We learned how the human genome project was developed, and of its many possible uses in medicine and other disciplines. We learned how doctors and veterinarians can work together for the health of animals in zoos, as well as in the wild – and how that can help human health. We learned about fossils, history, the chemistry of plastics and how computer science can be made more interesting for normal people, and not just the usual “computer nerds” who often intimidate newcomers to the field.
Inspiration is an aperitif for life and learning.
The Smithsonian conference was an odd stroke of luck, but it sure was a fun one. Yes, fun – not just worry and sweat – can be inspirational.
Many of today’s top schools and universities focus too much on perspiration and not enough on inspiration.
Inspiration is a magnifier for the mind.
Sometimes inspiration comes to you, but you have to look for it most of the time. Sometimes it is very hard to find. It’s not always the key under a street light on a dark evening. Sometimes inspiration is in the search itself. The process is often the inspiration, not always the product.
If Mongolia is going to be what it really should be in the future, the younger generations need the sort of inspiration that moves them forward towards those objectives. Some people think money is inspiration enough for people to work hard. Indeed, money is an important incentive. However, to work smart, and to get a person, or a country, to go beyond what they dream and work for today, requires real inspiration, not just a bigger paycheck.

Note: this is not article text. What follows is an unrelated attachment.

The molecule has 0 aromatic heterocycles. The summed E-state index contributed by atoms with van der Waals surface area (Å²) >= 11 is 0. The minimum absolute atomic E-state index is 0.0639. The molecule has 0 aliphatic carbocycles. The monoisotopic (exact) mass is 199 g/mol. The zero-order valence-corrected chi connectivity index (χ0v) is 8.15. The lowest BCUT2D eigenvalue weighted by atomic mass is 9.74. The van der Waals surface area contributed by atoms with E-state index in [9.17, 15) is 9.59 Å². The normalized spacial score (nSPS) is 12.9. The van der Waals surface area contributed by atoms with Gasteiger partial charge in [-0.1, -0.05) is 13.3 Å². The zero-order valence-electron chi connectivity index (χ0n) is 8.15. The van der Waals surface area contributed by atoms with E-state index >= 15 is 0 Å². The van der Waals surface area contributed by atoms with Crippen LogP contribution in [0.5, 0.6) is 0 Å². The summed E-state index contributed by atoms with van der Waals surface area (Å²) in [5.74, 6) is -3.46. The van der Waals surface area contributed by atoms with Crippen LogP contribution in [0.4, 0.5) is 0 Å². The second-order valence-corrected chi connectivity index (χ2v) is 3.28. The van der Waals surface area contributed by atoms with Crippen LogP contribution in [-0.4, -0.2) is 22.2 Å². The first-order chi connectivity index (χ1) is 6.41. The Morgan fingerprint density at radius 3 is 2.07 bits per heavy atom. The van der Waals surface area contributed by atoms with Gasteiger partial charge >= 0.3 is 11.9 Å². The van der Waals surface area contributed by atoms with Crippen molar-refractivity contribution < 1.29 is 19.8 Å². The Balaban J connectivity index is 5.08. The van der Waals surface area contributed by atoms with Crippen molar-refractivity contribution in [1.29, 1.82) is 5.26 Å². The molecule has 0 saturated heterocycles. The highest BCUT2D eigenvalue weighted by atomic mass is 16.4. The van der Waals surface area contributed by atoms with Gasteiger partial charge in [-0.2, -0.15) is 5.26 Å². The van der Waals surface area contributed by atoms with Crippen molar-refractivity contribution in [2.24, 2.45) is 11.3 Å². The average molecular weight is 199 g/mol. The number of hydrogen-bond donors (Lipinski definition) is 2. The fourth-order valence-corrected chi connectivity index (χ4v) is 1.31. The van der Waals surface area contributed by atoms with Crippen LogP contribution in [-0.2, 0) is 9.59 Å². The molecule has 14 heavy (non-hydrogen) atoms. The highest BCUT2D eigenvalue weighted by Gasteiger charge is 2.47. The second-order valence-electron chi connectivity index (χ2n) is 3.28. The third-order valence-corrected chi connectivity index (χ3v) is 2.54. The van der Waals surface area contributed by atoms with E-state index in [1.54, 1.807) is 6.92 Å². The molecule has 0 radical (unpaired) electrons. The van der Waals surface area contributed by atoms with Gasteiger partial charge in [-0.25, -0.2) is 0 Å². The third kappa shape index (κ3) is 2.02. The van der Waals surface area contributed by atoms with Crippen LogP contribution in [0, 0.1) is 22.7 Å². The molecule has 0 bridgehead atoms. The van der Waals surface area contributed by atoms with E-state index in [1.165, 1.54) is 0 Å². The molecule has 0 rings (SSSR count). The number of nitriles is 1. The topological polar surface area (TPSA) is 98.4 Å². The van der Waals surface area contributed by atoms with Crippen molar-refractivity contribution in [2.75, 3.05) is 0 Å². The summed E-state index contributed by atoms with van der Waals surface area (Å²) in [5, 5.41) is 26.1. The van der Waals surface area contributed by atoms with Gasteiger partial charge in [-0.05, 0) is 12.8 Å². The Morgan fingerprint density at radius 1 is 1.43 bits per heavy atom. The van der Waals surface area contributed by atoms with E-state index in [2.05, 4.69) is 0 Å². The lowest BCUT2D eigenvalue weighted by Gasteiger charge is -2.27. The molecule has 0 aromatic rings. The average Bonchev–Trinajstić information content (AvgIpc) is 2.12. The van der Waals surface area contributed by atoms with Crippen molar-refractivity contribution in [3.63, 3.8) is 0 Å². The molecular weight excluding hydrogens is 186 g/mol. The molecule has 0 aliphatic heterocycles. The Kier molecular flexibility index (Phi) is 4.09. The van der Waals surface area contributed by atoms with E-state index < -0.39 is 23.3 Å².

Sometimes the intangibles mean more for a country than all the coal, gold, copper, and uranium in the ground.

Short URL: http://ubpost.mongolnews.mn/?p=4532

Posted by on Jun 30 2013. Filed under Opinion. You can follow any responses to this entry through the RSS 2.0. Both comments and pings are currently closed.

Comments are closed

Recently Commented

  • Oyun: www.theblueeconomy.org
  • Honheree: It is a sad and awful sight to see so many animals dead from dzuds. These have happened in the past and since 2004 there have...
  • Harvey Dent: Mongolia does not get 476,000 tourists a year. Its gets 476,000 arrivals, most of these are Chinese construction workers....
  • Honheree: It is good but unusual that a Mongolian is so forthright. I am D. Ganbold will be criticised by Mongolians for telling the...
  • Honheree: Be thankful Mongolia is so cheap. In USA lamb in stores costs 69,281 MNT /kg and sirloin which is cheaper cut of beef is...